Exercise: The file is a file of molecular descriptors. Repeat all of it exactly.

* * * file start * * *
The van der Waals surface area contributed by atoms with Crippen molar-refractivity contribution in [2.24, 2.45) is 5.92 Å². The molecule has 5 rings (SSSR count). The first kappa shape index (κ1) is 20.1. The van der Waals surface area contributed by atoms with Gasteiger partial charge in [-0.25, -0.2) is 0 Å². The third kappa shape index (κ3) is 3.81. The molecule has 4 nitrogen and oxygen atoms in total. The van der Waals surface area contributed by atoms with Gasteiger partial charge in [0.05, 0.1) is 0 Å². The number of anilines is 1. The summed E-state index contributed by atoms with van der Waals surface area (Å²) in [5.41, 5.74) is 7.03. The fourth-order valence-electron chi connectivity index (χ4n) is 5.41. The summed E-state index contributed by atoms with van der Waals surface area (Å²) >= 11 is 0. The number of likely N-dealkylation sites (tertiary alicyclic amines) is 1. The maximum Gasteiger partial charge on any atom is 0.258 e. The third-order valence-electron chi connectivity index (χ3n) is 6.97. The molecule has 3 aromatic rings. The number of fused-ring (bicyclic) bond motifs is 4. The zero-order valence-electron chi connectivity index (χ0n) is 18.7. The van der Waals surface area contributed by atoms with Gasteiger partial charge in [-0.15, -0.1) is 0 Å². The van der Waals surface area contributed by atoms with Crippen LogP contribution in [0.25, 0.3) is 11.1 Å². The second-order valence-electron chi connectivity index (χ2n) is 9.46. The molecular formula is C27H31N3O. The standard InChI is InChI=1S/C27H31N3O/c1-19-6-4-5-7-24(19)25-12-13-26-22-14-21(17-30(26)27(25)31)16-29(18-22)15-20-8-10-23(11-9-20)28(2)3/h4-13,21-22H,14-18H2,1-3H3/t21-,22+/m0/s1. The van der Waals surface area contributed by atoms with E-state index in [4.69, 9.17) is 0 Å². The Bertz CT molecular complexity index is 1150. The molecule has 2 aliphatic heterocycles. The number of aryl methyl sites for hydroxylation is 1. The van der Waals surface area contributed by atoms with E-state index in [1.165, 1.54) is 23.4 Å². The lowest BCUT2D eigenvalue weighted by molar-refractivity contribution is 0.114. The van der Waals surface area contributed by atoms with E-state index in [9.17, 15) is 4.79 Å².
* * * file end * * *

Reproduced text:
The van der Waals surface area contributed by atoms with Crippen molar-refractivity contribution in [2.24, 2.45) is 5.92 Å². The molecule has 5 rings (SSSR count). The first kappa shape index (κ1) is 20.1. The van der Waals surface area contributed by atoms with Gasteiger partial charge in [-0.25, -0.2) is 0 Å². The third kappa shape index (κ3) is 3.81. The molecule has 4 nitrogen and oxygen atoms in total. The van der Waals surface area contributed by atoms with Gasteiger partial charge in [0.05, 0.1) is 0 Å². The number of anilines is 1. The summed E-state index contributed by atoms with van der Waals surface area (Å²) in [5.41, 5.74) is 7.03. The fourth-order valence-electron chi connectivity index (χ4n) is 5.41. The summed E-state index contributed by atoms with van der Waals surface area (Å²) >= 11 is 0. The number of likely N-dealkylation sites (tertiary alicyclic amines) is 1. The maximum Gasteiger partial charge on any atom is 0.258 e. The third-order valence-electron chi connectivity index (χ3n) is 6.97. The molecule has 3 aromatic rings. The number of fused-ring (bicyclic) bond motifs is 4. The zero-order valence-electron chi connectivity index (χ0n) is 18.7. The van der Waals surface area contributed by atoms with Gasteiger partial charge in [-0.15, -0.1) is 0 Å². The van der Waals surface area contributed by atoms with Crippen LogP contribution in [0.25, 0.3) is 11.1 Å². The second-order valence-electron chi connectivity index (χ2n) is 9.46. The molecular formula is C27H31N3O. The standard InChI is InChI=1S/C27H31N3O/c1-19-6-4-5-7-24(19)25-12-13-26-22-14-21(17-30(26)27(25)31)16-29(18-22)15-20-8-10-23(11-9-20)28(2)3/h4-13,21-22H,14-18H2,1-3H3/t21-,22+/m0/s1. The van der Waals surface area contributed by atoms with E-state index in [4.69, 9.17) is 0 Å². The Bertz CT molecular complexity index is 1150. The molecule has 2 aliphatic heterocycles. The number of aryl methyl sites for hydroxylation is 1. The van der Waals surface area contributed by atoms with E-state index in [1.165, 1.54) is 23.4 Å². The lowest BCUT2D eigenvalue weighted by molar-refractivity contribution is 0.114. The van der Waals surface area contributed by atoms with E-state index in [9.17, 15) is 4.79 Å².